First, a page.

1944 - 1957 III National partizans - timeline

At the beginning of the Soviet occupation regime, many men refused to collaborate with the Soviet regime, hid into the forests and continued fighting. Some also feared repressions for their previous service in the German or Finnish armed forces.

November 1944 - May 1945
Emergence of the national partisan movements

As the war continued on the front lines, armed partisan movements known as the forest brothers began to appear in Soviet-occupied territories.  These included deserters from German and Soviet forces, as well as those who had avoided conscription into either one of them.  The partisans hoped that at the end of the war, Western powers would help to restore independence. Most of the partisans had military experience, but they had little knowledge and skills in terms of partisan operations during a modern war.

March 2-3, 1945
Battle of Stompaki

One of the largest partisan camps was in the Stompaki Swamp near Balvi, with 350-360 people including 30 women. Soviet Interior Ministry forces with 483 men attacked the partisan camp. After an intensive battle, including 28 dead, 40 injured and 7 captured members the partisans managed to break through to the North under the cover of night and snow.  After this battle, partisans changed their tactics and never again established large groups.

National partisans after World War II

Some 20,000 people in Latvia spent longer or shorter periods in the partisan units, and some 80,000 provided them with support.  The Latvian Fatherland Guard (Partisan) Alliance was established in Latgale, the Latvian National Partisan Organisation was established at Talsi in Courland, and the Latvian National Partisan Unit "Kurzeme" was established in Kabile, all of them in 1945.  The Soviet regime actively combatted the partisans with the use of armed units.  Traitors and agents were infiltrated into the groups, and there were merciless attacks against anyone who supported the partisans.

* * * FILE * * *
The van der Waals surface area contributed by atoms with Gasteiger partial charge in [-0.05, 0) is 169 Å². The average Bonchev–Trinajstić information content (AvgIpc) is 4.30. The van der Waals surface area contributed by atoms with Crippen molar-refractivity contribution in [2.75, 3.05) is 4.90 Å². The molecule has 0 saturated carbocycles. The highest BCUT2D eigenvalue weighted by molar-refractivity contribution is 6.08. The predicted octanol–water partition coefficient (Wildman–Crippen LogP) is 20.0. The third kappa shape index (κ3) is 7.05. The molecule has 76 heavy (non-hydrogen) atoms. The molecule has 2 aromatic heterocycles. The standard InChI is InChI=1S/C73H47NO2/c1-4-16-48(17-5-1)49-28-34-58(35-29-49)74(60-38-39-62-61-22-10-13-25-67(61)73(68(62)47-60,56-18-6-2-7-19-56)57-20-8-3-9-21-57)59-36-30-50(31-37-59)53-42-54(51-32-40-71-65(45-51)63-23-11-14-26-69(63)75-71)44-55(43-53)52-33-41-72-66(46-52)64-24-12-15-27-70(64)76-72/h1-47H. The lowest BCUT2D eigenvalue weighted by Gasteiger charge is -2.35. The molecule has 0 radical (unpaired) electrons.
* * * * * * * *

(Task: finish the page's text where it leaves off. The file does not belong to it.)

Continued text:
Armed resistance continued in Estonia after WW II as well. It is estimated that there were approximately 14 000 - 15 000 Forest Brothers in Estonia, together with their companions the total number of people hiding for some time in the forests could mount up to 30 000.

Christmas of 1945
Attack of the partisan group of Fricis Kārkliņš

At Christmas 1945, a group of 20 partisans commanded by Fricis Kārkliņš took Kabile village and released the partisans and supporters imprisoned there. In response, an anti-guerrilla operation by the USSR Ministry of the Interior began. A battle took place in the forest between Kabile and Renda on January 1, 1946. National partisans repulsed the force, killing 50 enemies while losing three.

The largest organisation of Forest Brothers – the Union of Armed Struggle – operates in Estonia

The organisation ceased to exist when senior resistance figures in the Union were killed in a battle with the USSR Ministry of the Interior forces in February 1949.

March 17, 1949
The last guerrilla battle in Īle

The last major partisan battle took place near Īle. 760 militants of the USSR Ministry of the Interior are fighting against 24 Latvian and Lithuanian partisans. 15 partisans fall in front of the huge force, but 9 partisans were captured and deported to Siberia.

Crackdown of active armed resistance to Soviet regime completed

Small number of clashes between Forest Brothers and Soviet security forces continued to occur through to 1957.

The last group of guerrillas

The last group of partisans in Latvia surrendered to the Soviet authorities in 1957, however the last illegally living forest brother, Jānis Pīnups, from the Preiļi district was legalized only on May 9, 1995 - after the Russian troops left Latvia.

Summer 1967
Hugo and Aksel Mõttus are the last Estonian Forest Brothers to be captured alive
The last Estonian Forest Brother known to be captured, August Sabbe, dies during an ambush by the Soviet security forces